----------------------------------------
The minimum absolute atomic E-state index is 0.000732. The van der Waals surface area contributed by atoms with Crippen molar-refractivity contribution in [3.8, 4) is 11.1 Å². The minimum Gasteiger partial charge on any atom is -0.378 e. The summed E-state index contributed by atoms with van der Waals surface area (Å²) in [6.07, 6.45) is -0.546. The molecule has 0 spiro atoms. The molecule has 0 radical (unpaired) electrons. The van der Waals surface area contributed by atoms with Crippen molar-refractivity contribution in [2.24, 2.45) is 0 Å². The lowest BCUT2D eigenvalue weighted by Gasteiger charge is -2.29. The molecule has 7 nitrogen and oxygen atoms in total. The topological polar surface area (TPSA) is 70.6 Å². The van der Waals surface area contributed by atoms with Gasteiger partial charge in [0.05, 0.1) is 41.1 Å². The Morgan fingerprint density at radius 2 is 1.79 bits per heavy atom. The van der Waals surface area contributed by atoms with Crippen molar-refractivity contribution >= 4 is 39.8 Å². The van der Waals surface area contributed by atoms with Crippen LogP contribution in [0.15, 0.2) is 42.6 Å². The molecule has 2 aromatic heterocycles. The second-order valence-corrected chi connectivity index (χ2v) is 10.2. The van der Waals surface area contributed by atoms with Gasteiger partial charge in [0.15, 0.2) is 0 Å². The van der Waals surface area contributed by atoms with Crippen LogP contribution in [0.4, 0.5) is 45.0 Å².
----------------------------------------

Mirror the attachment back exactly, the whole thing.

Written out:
The minimum absolute atomic E-state index is 0.000732. The van der Waals surface area contributed by atoms with Crippen molar-refractivity contribution in [3.8, 4) is 11.1 Å². The minimum Gasteiger partial charge on any atom is -0.378 e. The summed E-state index contributed by atoms with van der Waals surface area (Å²) in [6.07, 6.45) is -0.546. The molecule has 0 spiro atoms. The molecule has 0 radical (unpaired) electrons. The van der Waals surface area contributed by atoms with Crippen molar-refractivity contribution in [2.24, 2.45) is 0 Å². The lowest BCUT2D eigenvalue weighted by Gasteiger charge is -2.29. The molecule has 7 nitrogen and oxygen atoms in total. The topological polar surface area (TPSA) is 70.6 Å². The van der Waals surface area contributed by atoms with Gasteiger partial charge in [0.05, 0.1) is 41.1 Å². The Morgan fingerprint density at radius 2 is 1.79 bits per heavy atom. The van der Waals surface area contributed by atoms with Crippen molar-refractivity contribution >= 4 is 39.8 Å². The van der Waals surface area contributed by atoms with Crippen LogP contribution in [0.15, 0.2) is 42.6 Å². The molecule has 2 aromatic heterocycles. The second-order valence-corrected chi connectivity index (χ2v) is 10.2. The van der Waals surface area contributed by atoms with Gasteiger partial charge in [0.15, 0.2) is 0 Å². The van der Waals surface area contributed by atoms with Crippen LogP contribution in [0.4, 0.5) is 45.0 Å².